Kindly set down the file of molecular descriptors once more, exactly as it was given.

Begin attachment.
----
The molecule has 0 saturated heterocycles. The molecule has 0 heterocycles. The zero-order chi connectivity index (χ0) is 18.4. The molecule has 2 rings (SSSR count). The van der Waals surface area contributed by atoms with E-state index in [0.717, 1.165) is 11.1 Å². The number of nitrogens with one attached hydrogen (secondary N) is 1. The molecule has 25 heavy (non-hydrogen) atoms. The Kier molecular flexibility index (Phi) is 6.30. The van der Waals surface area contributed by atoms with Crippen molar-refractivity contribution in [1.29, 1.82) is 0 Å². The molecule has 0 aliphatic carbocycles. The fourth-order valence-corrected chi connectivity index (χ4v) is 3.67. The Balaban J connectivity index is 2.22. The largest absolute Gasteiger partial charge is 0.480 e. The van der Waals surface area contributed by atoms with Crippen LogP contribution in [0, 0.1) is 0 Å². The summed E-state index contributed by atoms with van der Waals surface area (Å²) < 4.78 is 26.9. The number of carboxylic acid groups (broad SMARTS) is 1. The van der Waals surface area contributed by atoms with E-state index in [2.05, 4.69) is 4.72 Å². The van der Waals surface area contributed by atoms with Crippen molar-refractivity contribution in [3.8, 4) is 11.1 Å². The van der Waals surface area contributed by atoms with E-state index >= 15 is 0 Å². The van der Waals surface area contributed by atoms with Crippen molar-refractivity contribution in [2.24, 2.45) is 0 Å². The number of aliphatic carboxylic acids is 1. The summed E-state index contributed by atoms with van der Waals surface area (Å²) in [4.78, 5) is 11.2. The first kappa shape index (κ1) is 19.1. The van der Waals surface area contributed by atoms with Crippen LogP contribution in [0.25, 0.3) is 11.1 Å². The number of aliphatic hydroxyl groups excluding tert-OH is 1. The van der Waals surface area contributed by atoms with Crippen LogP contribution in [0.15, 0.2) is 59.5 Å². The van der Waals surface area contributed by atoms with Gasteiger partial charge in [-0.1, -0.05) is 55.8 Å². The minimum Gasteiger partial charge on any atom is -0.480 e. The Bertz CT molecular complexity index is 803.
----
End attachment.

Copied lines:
The molecule has 0 saturated heterocycles. The molecule has 0 heterocycles. The zero-order chi connectivity index (χ0) is 18.4. The molecule has 2 rings (SSSR count). The van der Waals surface area contributed by atoms with E-state index in [0.717, 1.165) is 11.1 Å². The number of nitrogens with one attached hydrogen (secondary N) is 1. The molecule has 25 heavy (non-hydrogen) atoms. The Kier molecular flexibility index (Phi) is 6.30. The van der Waals surface area contributed by atoms with Crippen molar-refractivity contribution in [1.29, 1.82) is 0 Å². The molecule has 0 aliphatic carbocycles. The fourth-order valence-corrected chi connectivity index (χ4v) is 3.67. The Balaban J connectivity index is 2.22. The largest absolute Gasteiger partial charge is 0.480 e. The van der Waals surface area contributed by atoms with Crippen LogP contribution in [0, 0.1) is 0 Å². The summed E-state index contributed by atoms with van der Waals surface area (Å²) < 4.78 is 26.9. The number of carboxylic acid groups (broad SMARTS) is 1. The van der Waals surface area contributed by atoms with E-state index in [2.05, 4.69) is 4.72 Å². The van der Waals surface area contributed by atoms with Crippen molar-refractivity contribution in [3.8, 4) is 11.1 Å². The van der Waals surface area contributed by atoms with E-state index >= 15 is 0 Å². The van der Waals surface area contributed by atoms with Crippen molar-refractivity contribution in [2.24, 2.45) is 0 Å². The number of aliphatic carboxylic acids is 1. The summed E-state index contributed by atoms with van der Waals surface area (Å²) in [4.78, 5) is 11.2. The first kappa shape index (κ1) is 19.1. The van der Waals surface area contributed by atoms with Crippen LogP contribution in [0.25, 0.3) is 11.1 Å². The number of aliphatic hydroxyl groups excluding tert-OH is 1. The van der Waals surface area contributed by atoms with Crippen LogP contribution in [0.15, 0.2) is 59.5 Å². The van der Waals surface area contributed by atoms with Gasteiger partial charge in [-0.1, -0.05) is 55.8 Å². The minimum Gasteiger partial charge on any atom is -0.480 e. The Bertz CT molecular complexity index is 803.